In the Advanced Frequency Settings menu we get our options for BCLK, NB, CPU core Ratio and enabling XMP/AMP.  A couple of features users should be aware of – adjusting the BCLK by +10% also increases the NB and IGP graphics clock, although this is not shown.  The second issue is that raising/lowering the CPU Clock Ratio needs to be performed in conjunction with the CPB Ratio under the Advanced CPU Core Features menu option.

Even though there are two options for memory in this menu, XMP and AMP, I was able to use XMP on the AMD platform with my Corsair Vengeance Pro 2400 C10 memory kit without issue.

In the Advanced Memory Settings menu we have similar options to the frequency menu, although by selecting DRAM Timing to ‘Quick’ or ‘Expert’, this options up the sub-timings menus for manual adjustment:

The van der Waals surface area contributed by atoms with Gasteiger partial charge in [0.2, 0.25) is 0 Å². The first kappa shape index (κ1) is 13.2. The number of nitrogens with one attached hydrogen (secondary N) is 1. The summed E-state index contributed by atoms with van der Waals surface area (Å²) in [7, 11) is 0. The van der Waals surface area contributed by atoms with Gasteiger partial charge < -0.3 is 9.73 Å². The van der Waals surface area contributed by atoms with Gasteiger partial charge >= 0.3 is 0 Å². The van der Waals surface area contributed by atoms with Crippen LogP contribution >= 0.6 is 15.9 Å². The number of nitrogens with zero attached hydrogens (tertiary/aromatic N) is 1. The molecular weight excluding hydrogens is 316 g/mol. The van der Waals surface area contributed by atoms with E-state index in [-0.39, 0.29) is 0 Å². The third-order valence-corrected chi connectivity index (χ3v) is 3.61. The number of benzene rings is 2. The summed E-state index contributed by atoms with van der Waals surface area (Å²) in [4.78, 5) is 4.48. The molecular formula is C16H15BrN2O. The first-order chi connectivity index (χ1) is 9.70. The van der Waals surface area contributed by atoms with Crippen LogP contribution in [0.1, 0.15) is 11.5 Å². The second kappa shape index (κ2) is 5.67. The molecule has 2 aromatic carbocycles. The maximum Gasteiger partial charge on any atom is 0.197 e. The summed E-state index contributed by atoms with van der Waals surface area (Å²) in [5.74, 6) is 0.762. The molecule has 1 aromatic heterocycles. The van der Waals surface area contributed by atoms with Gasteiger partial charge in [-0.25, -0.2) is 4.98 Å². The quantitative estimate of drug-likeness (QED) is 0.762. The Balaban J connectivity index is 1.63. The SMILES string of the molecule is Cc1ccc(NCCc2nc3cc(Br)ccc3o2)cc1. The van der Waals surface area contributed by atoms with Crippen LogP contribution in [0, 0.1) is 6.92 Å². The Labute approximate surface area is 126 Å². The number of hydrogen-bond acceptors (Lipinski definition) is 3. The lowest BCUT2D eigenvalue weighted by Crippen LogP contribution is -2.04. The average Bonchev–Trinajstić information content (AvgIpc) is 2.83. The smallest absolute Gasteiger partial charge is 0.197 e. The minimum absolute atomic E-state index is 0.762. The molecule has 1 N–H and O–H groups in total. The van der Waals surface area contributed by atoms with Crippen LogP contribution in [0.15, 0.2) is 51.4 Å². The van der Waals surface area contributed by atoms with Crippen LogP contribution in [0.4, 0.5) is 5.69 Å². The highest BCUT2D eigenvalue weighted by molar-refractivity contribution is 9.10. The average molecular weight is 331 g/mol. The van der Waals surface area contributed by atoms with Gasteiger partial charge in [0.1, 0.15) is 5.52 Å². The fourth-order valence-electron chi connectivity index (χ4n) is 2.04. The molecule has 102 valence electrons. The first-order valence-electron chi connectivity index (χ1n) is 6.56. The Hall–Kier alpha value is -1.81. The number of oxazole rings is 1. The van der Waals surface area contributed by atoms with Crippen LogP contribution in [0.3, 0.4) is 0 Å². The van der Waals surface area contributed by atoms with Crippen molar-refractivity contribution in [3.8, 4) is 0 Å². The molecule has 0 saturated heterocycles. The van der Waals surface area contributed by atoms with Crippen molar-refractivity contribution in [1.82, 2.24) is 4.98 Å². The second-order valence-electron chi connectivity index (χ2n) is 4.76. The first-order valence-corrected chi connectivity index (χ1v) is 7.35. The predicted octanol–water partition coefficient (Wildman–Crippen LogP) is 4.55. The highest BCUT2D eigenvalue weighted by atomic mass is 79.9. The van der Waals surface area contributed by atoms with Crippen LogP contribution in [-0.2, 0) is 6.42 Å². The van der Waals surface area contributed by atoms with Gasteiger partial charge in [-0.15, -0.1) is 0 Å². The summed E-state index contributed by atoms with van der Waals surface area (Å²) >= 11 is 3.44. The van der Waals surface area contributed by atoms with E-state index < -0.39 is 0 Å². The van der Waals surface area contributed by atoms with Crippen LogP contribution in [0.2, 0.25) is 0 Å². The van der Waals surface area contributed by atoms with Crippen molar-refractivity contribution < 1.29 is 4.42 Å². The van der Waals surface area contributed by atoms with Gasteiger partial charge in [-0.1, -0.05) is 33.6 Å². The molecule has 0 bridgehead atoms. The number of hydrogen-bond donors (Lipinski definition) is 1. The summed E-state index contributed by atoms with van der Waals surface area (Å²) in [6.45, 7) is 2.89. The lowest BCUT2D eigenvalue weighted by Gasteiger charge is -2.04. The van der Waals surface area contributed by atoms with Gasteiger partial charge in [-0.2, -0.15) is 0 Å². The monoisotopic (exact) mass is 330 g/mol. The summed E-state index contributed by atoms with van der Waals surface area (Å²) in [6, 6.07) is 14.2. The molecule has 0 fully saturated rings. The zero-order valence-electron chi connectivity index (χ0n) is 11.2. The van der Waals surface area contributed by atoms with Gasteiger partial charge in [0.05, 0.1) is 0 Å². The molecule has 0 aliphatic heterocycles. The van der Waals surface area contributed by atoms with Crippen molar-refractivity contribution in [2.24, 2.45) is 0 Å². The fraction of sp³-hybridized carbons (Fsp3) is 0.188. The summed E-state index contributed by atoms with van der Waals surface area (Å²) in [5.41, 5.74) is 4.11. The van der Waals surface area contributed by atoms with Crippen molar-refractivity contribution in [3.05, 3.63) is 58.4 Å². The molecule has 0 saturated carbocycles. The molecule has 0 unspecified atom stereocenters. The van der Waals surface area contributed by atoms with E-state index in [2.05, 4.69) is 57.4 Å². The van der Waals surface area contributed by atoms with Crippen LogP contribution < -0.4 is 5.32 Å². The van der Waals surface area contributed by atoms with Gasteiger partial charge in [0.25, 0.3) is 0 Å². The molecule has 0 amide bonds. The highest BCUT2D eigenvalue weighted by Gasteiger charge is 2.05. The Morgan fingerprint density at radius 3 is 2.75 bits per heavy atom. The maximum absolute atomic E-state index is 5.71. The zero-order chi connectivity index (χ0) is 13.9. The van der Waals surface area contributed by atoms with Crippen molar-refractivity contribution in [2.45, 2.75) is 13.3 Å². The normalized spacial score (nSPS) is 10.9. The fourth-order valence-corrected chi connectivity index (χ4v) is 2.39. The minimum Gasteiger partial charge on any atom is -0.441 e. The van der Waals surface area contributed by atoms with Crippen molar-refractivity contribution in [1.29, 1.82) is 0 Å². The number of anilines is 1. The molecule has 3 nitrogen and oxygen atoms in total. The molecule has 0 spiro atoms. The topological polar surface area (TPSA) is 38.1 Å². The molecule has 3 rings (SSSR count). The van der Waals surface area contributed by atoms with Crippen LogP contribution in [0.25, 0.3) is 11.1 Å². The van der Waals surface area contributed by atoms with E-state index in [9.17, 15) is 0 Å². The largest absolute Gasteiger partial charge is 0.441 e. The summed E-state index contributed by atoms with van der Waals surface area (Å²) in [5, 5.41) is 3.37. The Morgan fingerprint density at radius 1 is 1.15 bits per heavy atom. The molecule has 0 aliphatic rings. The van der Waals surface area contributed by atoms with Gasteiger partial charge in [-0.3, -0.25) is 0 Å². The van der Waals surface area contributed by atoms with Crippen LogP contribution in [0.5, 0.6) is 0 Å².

The Advanced Voltage Settings menu does what it says on the tin – we get access to the CPU VCore, North Bridge voltages, DRAM voltage and load line calibrations.  For the majority of motherboard implementations, this is all most users will need access to, perhaps with a graph to show what the options for LLC actually means.  If a user needs more than this, then BIOSes should offer an ‘OC’ switch on board.

The PC Health Status screen contains all the voltage readouts, temperature sensor readings and fan speeds of the motherboard.  Being a mini-ITX there is not an extensive array of values to look at, and the two fan headers have controls here as well.  As mentioned in previous reviews, GIGABYTE’s fan controls in the BIOS are labeled in PWM/C, meaning that power is applied for every degree Celcius the system detects.  This is an easy way out of providing fan controls, given that every fan has different characteristics and really users need to be able to define the idle and 100% points of the fan to begin with.